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Occupational therapy - Case Study Example

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Psychosocial Influences to Occupational Performance Major depressive disorder, MDD or clinical depression is a disorder of the mind whose manifestations includes an all round low mood, lack of interest in activities that one initially enjoyed, and low self-esteem (Beck, 2009)…
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Occupational therapy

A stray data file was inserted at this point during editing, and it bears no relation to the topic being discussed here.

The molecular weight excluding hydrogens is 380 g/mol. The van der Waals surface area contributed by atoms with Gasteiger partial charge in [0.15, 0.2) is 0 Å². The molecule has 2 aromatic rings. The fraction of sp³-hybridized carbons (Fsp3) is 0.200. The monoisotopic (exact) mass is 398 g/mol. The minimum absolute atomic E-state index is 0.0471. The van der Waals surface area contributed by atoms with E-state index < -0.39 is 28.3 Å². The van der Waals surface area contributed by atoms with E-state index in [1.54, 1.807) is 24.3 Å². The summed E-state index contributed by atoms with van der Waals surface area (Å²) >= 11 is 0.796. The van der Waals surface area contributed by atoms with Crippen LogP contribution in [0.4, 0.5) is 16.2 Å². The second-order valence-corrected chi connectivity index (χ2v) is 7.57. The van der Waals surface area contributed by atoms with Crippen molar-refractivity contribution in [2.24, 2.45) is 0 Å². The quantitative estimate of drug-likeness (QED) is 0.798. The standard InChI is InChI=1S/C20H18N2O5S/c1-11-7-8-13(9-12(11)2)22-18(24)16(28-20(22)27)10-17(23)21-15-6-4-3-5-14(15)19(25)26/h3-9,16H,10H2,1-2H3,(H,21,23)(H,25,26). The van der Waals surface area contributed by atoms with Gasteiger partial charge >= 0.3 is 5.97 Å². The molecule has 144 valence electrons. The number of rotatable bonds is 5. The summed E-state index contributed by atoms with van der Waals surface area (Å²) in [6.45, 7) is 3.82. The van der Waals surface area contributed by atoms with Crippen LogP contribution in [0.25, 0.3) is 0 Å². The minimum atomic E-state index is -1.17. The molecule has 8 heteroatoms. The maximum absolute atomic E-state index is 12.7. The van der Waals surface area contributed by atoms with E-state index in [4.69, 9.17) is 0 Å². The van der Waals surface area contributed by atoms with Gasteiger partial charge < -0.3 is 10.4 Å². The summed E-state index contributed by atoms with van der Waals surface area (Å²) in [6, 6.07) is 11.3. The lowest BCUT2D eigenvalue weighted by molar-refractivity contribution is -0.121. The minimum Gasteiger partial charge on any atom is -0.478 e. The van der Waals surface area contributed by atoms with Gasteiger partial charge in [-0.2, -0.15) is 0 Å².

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Download file to see previous pages Psychosocial Influences to Occupational Performance Major depressive disorder, MDD or clinical depression is a disorder of the mind whose manifestations includes an all round low mood, lack of interest in activities that one initially enjoyed, and low self-esteem (Beck, 2009). MDD is a condition that disables its victim’s health, eating and sleeping habits, school and work life, as well as family. Approximately 4% of victims end up committing suicide, while 65% of those committing suicide suffered from MDD or some other form of mood disorder.The patient’s experiences, reported by them, friends or relatives, as well as examinations aimed at mental status are the major diagnostic basis for the disorder. Depression is most likely to afflict individuals aged between twenty and thirty years. This may however peak towards the late thirties. Treatment is done using antidepressants together with counselling and psychotherapy. In cases where the disorder has brought on self-neglect, the patient requires hospitalization. The disorder has no fixed course and may last for a week or stretch to a lifetime punctured by episodes of major recurrences.This paper aims to present a case study for a patient suffering from depression and the role to be played by an occupational therapist. Mary-Scott is a twenty-year-old married woman of mixed race. She visited her physician with major depression disorder symptoms. She was suffering from sleeping difficulties, recurrent suicidal attempts, psychomotor retardation, significant energy loss, anhedonia, and sad feelings (Beck, 2009). She denied the existence of previous medical issues of significance and reported that the symptoms had begun after she caught her daughter having an affair with her stepfather seven months earlier. She revealed that she had been experiencing these symptoms on and off for the past six months and that they had greatly altered her ability to enjoy her marriage and be effective as a bank clerk. She is currently suspended from work for disruptive behaviour and increasing isolation, with her boss referring her to the physician. Upon the physician’s inquiries, she did not mention any previous pharmacological or psychiatric treatment aimed at treating these disorders. Her hypertension and obesity had recently increased due to her inactivity and bouts of binge eating. Major depression disorder may affect the occupational performance of the patient. It affects the following aspects: Task performance: major depression disorder makes it difficult to manage responsibilities at work and in her daily tasks (So?derback, 2009). Social interactions: patients who suffer from major depression disorder tend to avoid human contact, including friends and family. They become defensive since shunning communication makes conflict resolution more difficult. When it becomes impossible to avoid communication and they are forced to interact, conflicts are the result, causing frustration and anger (Stein & Cutler, 2008). Depression can also lead to memory difficulties and loss both in the long and short term, making of decisions, and loss of concentration (Willson, 2008). Depression also makes it difficult for the patient to enjoy their day-to-day life. Individuals will shun common fun and leisure activities that they enjoyed, leaving them isolated (Willson, 2008). Depression is also a major cause of disrupted sleep patterns and reduction in the levels of energy. This leaves patients tired and easily distracted (Willson, 2008). Occupational therapists have come up with strategies to help individuals with this disorder using various assessment tools to gauge just how best to help the patient. One tool that is applicable for MDD is OPHI-11 (Binswanger et al, 2011). This is an interview on history intended to give a detailed and broad appreciation of the patient’s life history, direction the patient wishes to take their life, ...Download file to see next pagesRead More
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